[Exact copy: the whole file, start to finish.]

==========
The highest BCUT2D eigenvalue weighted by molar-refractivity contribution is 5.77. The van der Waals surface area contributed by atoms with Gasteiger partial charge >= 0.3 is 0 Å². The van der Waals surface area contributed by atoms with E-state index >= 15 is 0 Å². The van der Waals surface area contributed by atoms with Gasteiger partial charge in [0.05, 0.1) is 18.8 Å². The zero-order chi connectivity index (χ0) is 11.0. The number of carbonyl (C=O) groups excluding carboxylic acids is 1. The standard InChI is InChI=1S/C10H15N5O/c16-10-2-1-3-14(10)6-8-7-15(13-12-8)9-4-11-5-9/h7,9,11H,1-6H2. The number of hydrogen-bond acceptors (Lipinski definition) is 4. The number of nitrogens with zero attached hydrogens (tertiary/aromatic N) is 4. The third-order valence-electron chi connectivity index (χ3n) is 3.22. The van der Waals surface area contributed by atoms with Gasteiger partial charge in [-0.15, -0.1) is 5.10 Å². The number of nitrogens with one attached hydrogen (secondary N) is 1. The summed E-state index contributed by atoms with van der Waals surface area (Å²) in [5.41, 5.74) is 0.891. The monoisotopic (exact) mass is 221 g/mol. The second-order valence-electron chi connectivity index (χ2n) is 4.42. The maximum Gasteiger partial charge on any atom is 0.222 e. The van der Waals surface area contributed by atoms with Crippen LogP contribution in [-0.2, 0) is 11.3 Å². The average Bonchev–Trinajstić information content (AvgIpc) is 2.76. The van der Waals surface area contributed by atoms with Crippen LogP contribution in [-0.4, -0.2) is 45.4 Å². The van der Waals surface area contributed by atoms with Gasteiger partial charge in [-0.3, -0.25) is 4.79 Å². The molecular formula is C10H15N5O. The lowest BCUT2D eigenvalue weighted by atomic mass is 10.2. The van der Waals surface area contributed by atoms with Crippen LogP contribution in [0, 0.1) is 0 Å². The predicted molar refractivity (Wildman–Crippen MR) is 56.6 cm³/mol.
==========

The highest BCUT2D eigenvalue weighted by molar-refractivity contribution is 5.77. The van der Waals surface area contributed by atoms with Gasteiger partial charge >= 0.3 is 0 Å². The van der Waals surface area contributed by atoms with E-state index >= 15 is 0 Å². The van der Waals surface area contributed by atoms with Gasteiger partial charge in [0.05, 0.1) is 18.8 Å². The zero-order chi connectivity index (χ0) is 11.0. The number of carbonyl (C=O) groups excluding carboxylic acids is 1. The standard InChI is InChI=1S/C10H15N5O/c16-10-2-1-3-14(10)6-8-7-15(13-12-8)9-4-11-5-9/h7,9,11H,1-6H2. The number of hydrogen-bond acceptors (Lipinski definition) is 4. The number of nitrogens with zero attached hydrogens (tertiary/aromatic N) is 4. The third-order valence-electron chi connectivity index (χ3n) is 3.22. The van der Waals surface area contributed by atoms with Gasteiger partial charge in [-0.15, -0.1) is 5.10 Å². The number of nitrogens with one attached hydrogen (secondary N) is 1. The summed E-state index contributed by atoms with van der Waals surface area (Å²) in [5.41, 5.74) is 0.891. The monoisotopic (exact) mass is 221 g/mol. The second-order valence-electron chi connectivity index (χ2n) is 4.42. The maximum Gasteiger partial charge on any atom is 0.222 e. The van der Waals surface area contributed by atoms with Crippen LogP contribution in [-0.2, 0) is 11.3 Å². The average Bonchev–Trinajstić information content (AvgIpc) is 2.76. The van der Waals surface area contributed by atoms with Crippen LogP contribution in [-0.4, -0.2) is 45.4 Å². The van der Waals surface area contributed by atoms with Gasteiger partial charge in [-0.3, -0.25) is 4.79 Å². The molecular formula is C10H15N5O. The lowest BCUT2D eigenvalue weighted by atomic mass is 10.2. The van der Waals surface area contributed by atoms with Crippen LogP contribution in [0, 0.1) is 0 Å². The predicted molar refractivity (Wildman–Crippen MR) is 56.6 cm³/mol.